Mistakes To Avoid With Your Payment Cards
Debit cards offer some wonderful benefits to cardholders, including the ability to withdraw cash at ATMs all over the world and the ability to use the card to pay for things or services anywhere Visa or MasterCard payment cards are accepted, potentially eliminating (or at least lowering) the need to carry a lot of cash.
However, there are some things that you shouldn’t do with your debit card. Here are some mistakes to avoid, according to mercersavings.com.
- Not keeping a close eye on your balance
When you use your debit card for a “credit” transaction, it can sometimes take a few days for the purchase to show up on your account. If you are just relying on the account balance figure you see when you log onto your account online, you run the risk of “bouncing” transactions because that balance may not reflect the money you have already spent. Keep a check register and record every transaction on a daily basis, so you’ll always know how much money is in your account.
- Overusing ATMs
Educate yourself about which ATMs are in-network. Using too many out-of-network ATMs will result in a lot of unnecessary fees.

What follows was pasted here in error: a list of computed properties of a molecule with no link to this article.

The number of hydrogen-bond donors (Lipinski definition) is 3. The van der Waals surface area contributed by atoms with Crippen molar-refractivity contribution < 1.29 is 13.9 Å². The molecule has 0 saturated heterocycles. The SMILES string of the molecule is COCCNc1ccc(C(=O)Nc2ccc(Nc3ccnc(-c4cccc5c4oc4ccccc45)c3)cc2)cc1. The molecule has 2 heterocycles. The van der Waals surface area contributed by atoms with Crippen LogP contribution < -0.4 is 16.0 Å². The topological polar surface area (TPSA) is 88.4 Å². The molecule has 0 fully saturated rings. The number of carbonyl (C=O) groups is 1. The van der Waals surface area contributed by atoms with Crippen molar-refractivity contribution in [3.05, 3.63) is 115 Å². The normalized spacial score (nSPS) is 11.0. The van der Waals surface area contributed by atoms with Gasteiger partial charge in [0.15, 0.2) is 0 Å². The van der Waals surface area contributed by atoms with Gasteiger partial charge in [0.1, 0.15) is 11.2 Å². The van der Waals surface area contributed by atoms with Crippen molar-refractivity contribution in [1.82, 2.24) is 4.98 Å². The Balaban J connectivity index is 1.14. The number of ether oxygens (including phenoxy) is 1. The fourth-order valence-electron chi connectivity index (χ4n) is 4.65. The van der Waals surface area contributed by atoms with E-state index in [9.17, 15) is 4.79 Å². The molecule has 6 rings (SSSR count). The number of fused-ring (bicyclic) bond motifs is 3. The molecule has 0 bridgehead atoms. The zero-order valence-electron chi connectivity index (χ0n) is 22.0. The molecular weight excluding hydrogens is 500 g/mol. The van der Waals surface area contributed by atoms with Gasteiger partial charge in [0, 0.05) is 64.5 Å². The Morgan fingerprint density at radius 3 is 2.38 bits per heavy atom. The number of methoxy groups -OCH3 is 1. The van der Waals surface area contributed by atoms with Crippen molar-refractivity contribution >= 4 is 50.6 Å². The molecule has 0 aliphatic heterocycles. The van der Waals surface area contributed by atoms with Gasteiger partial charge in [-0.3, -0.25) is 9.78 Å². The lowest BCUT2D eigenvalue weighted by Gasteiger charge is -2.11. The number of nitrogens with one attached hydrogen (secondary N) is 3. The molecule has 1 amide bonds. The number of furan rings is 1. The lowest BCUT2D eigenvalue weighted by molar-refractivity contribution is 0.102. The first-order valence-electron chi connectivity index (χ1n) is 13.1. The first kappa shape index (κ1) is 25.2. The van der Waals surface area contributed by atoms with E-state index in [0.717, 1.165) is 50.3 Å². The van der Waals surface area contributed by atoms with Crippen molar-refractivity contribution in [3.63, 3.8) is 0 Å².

- Using your debit card for big-ticket items
If you buy an expensive item that you may need to return, it is sometimes better to use a credit card rather than a debit card. Credit cards offer the protection of being able to file a claim with the card issuer to get your money back right away, but that option isn’t available for debit card purchases.
- Forgetting to record pre-approved debit transactions
If you have set up autopay for your phone or electric bill using your debit card, remember to record those transactions in your check register every month so you don’t inadvertently send your balance into negative territory.
- Not recording your spouse’s transactions
If you and a spouse or partner share an account, make sure both of you know the balance, and that both of your debit card transactions get recorded in your check register.
- Writing the PIN on your card or carrying it in your wallet
This one seems painfully obvious, but it’s worth reiterating. Your PIN is designed to help keep your account balance secure by restricting the ATM and debit transactions to only those who know your PIN number. It may be tempting to write your number on your card so you don’t forget it or to carry it on a slip of paper in your wallet or purse; however, doing so is like handing over a blank, signed cheque to anyone who steals or happens to find your card and number. Debit cards offer convenience and flexibility and have redefined how we bank and use our account funds.